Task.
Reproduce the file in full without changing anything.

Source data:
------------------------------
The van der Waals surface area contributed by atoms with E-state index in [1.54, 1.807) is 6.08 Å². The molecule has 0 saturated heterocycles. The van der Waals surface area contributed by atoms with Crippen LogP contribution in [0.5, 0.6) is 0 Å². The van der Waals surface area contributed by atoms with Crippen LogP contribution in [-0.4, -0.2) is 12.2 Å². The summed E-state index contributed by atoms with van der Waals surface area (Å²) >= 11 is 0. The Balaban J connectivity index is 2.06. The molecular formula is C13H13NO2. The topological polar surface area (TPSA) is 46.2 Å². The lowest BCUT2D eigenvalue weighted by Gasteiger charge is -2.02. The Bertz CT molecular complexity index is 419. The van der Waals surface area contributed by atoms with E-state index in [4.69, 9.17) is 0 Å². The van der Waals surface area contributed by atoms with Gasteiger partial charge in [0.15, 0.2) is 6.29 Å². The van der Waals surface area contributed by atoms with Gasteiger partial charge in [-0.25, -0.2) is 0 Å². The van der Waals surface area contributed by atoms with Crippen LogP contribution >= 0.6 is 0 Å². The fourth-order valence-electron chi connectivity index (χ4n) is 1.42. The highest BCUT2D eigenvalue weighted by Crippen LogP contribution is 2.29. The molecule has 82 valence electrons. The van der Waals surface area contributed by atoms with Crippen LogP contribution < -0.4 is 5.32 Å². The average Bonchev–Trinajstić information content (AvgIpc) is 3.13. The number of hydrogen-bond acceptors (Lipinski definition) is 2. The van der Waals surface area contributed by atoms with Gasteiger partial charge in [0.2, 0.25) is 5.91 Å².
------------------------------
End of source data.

The van der Waals surface area contributed by atoms with E-state index in [1.54, 1.807) is 6.08 Å². The molecule has 0 saturated heterocycles. The van der Waals surface area contributed by atoms with Crippen LogP contribution in [0.5, 0.6) is 0 Å². The van der Waals surface area contributed by atoms with Crippen LogP contribution in [-0.4, -0.2) is 12.2 Å². The summed E-state index contributed by atoms with van der Waals surface area (Å²) >= 11 is 0. The Balaban J connectivity index is 2.06. The molecular formula is C13H13NO2. The topological polar surface area (TPSA) is 46.2 Å². The lowest BCUT2D eigenvalue weighted by Gasteiger charge is -2.02. The Bertz CT molecular complexity index is 419. The van der Waals surface area contributed by atoms with E-state index in [4.69, 9.17) is 0 Å². The van der Waals surface area contributed by atoms with Gasteiger partial charge in [0.15, 0.2) is 6.29 Å². The van der Waals surface area contributed by atoms with Gasteiger partial charge in [-0.25, -0.2) is 0 Å². The van der Waals surface area contributed by atoms with Crippen LogP contribution >= 0.6 is 0 Å². The fourth-order valence-electron chi connectivity index (χ4n) is 1.42. The highest BCUT2D eigenvalue weighted by Crippen LogP contribution is 2.29. The molecule has 82 valence electrons. The van der Waals surface area contributed by atoms with Crippen LogP contribution < -0.4 is 5.32 Å². The average Bonchev–Trinajstić information content (AvgIpc) is 3.13. The number of hydrogen-bond acceptors (Lipinski definition) is 2. The van der Waals surface area contributed by atoms with Gasteiger partial charge in [0.2, 0.25) is 5.91 Å².